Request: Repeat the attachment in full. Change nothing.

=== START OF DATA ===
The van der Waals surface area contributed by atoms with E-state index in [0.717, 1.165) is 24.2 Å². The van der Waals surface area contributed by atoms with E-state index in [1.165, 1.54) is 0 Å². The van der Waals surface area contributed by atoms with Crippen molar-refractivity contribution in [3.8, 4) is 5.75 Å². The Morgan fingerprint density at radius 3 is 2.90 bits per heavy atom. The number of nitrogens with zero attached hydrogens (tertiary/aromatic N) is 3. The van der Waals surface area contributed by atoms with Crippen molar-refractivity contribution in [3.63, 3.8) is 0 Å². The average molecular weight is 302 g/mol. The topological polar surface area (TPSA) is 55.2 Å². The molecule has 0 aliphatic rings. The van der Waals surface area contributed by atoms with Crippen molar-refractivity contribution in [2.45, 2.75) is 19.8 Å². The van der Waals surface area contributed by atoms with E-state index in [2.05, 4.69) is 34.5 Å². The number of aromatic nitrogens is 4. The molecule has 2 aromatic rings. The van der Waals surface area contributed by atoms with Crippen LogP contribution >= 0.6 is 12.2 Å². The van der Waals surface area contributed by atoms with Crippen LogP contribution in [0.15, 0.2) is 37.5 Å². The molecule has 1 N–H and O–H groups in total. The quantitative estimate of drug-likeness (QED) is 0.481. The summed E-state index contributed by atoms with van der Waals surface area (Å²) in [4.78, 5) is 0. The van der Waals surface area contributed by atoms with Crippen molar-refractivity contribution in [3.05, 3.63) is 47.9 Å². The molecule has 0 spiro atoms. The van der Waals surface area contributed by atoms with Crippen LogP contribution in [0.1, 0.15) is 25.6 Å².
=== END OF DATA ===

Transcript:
The van der Waals surface area contributed by atoms with E-state index in [0.717, 1.165) is 24.2 Å². The van der Waals surface area contributed by atoms with E-state index in [1.165, 1.54) is 0 Å². The van der Waals surface area contributed by atoms with Crippen molar-refractivity contribution in [3.8, 4) is 5.75 Å². The Morgan fingerprint density at radius 3 is 2.90 bits per heavy atom. The number of nitrogens with zero attached hydrogens (tertiary/aromatic N) is 3. The van der Waals surface area contributed by atoms with Crippen molar-refractivity contribution in [3.63, 3.8) is 0 Å². The average molecular weight is 302 g/mol. The topological polar surface area (TPSA) is 55.2 Å². The molecule has 0 aliphatic rings. The van der Waals surface area contributed by atoms with Crippen molar-refractivity contribution in [2.45, 2.75) is 19.8 Å². The van der Waals surface area contributed by atoms with E-state index in [2.05, 4.69) is 34.5 Å². The number of aromatic nitrogens is 4. The molecule has 2 aromatic rings. The van der Waals surface area contributed by atoms with Crippen LogP contribution >= 0.6 is 12.2 Å². The van der Waals surface area contributed by atoms with Crippen LogP contribution in [0.15, 0.2) is 37.5 Å². The molecule has 1 N–H and O–H groups in total. The quantitative estimate of drug-likeness (QED) is 0.481. The summed E-state index contributed by atoms with van der Waals surface area (Å²) in [4.78, 5) is 0. The van der Waals surface area contributed by atoms with Crippen molar-refractivity contribution in [3.05, 3.63) is 47.9 Å². The molecule has 0 spiro atoms. The van der Waals surface area contributed by atoms with Crippen LogP contribution in [0.1, 0.15) is 25.6 Å².